Yes, if everything went according to plans, dreams and wishful thinking it would be wonderful, how likely is that?

    Even the Brexit camp admit that we need to be in some form of trading alliance.

    Not even the most jingoistic among them are claiming that we can go it alone.

    So they accept we need to be in one of the five international trading blocks.

    They appear to be wanting that bloc to be the EU, but think that we can leave and then negotiate a better deal than we currently have as a member state?

    I’m not convinced, and if I was one of the remaining EU members with major influence I’d make it clear to everyone concerned that leaving the union was a bad idea by doing everything in my power to ensure advantage to EU members in any future negotiations with the state that chose to leave.

    Anyway, I’m off to the Lakes for the weekend so any response will have to wait a while. : )

  • Mer Curial

    I have to agree with on the fence.

    In the event of the majority voting to leave, the result will be fixed.

    There’s a widespread belief on the ground these days that Fianna Fail fixed the result of the 2nd Lisbon referendum, which is pretty par for the course from the mafia party of the Irish state.

  • Angry Mob

    You listed them all but goods and services are separate freedoms.

  • Roger

    Would I be right in thinking “Services” was added in decades after the first 3 Fs?

  • Angry Mob

    Those points you make are no more arguments to remain either but they do show not only can countries survive outside political EU but they thrive; nor do they exclude us opting for the EFTA solution.

    Iceland also has a higher debt than the UK but manages and Switzerland has high energy dependence on imports.

    The EFTA option means that we would not be negotiating a new deal from scratch but opting for an off the peg solution that already exists and is readily available to us if we choose to take that path. This would give us access to the single market and the freedoms it entails including goods and services which the SE so craves. No jingoism or wishful thinking needed, just pragmatism.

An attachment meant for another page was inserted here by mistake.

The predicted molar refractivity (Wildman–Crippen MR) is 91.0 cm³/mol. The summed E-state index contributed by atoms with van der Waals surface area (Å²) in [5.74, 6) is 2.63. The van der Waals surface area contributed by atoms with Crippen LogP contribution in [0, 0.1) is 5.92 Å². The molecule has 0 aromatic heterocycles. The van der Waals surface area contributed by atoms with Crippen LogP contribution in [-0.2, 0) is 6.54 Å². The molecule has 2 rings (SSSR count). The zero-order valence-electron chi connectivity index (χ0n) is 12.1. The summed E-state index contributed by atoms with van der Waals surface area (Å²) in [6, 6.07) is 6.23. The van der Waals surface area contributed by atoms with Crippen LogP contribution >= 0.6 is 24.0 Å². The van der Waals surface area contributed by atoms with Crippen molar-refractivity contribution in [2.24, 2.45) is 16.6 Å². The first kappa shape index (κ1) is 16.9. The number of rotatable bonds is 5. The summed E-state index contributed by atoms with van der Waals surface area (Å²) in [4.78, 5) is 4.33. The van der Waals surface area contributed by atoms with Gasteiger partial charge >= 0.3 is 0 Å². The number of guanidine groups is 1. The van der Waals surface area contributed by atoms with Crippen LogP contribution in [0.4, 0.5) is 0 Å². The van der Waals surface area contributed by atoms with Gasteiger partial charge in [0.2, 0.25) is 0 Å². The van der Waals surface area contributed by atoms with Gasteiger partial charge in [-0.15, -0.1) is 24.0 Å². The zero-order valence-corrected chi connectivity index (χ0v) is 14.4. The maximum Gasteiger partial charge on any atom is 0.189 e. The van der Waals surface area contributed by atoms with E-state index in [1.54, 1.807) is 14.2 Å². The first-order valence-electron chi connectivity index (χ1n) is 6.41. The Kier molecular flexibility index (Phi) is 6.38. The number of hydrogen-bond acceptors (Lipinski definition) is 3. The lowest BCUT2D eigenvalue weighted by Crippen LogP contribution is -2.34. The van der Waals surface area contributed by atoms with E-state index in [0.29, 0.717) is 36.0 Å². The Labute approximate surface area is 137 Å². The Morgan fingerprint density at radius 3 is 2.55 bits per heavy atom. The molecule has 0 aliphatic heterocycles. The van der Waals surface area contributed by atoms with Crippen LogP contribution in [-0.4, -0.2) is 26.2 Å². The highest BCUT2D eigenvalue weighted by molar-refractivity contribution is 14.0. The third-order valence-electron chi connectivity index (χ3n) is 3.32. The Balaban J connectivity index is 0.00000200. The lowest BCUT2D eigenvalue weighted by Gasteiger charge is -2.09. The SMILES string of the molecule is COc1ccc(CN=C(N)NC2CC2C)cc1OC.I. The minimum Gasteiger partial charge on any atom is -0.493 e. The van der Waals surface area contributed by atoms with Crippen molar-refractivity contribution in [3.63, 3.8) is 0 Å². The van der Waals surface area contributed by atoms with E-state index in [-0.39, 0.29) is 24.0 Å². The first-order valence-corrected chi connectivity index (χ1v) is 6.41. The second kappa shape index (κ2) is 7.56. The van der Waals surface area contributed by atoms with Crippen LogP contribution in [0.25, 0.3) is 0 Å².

There is very little the EU-27 would actually be able to do to actually punish us that would not equally disadvantage themselves. I found this article interesting as well regarding Sweden’s willingness to follow the UK where it to leave which would do more for ‘reform’ in the EU than were we to stay.

  • SeaanUiNeill

    What a pity we can’t have a don’t know box to show up the farce of “Project Fear” as worked by both camps for what it is.

  • Nevin


  • Kenneth Armstrong

    It is a pity more ‘older voters’ didn’t hold your balanced view point. Far too many are voicing retro views about how we could return to the world as it was pre-1975. Even those from rural areas who should know about EU farm subsidies have been brain-washed into believing they will still be available irrespective of Brexit?

  • Anglo-Irish

    I’m afraid some older people- but thankfully not all – get a little carried away with ‘The good old days ‘ recollections, which were not as accurate or as good as their selective memory recalls.

    There is strength in numbers and if you wish to take part in a team you can’t expect to get your own way all the time.

    I look at our present leaders and have no confidence whatsoever that they possess the qualities required to transform an aging population with low productivity and massive debt into some kind of dynamic, go getting capitalist wonderland.

    The idea that it is only the EU preventing such a nirvana existing at present, and that once free of the burden imposed by Brussels we will prosper as we did in days of yore is patent nonsense.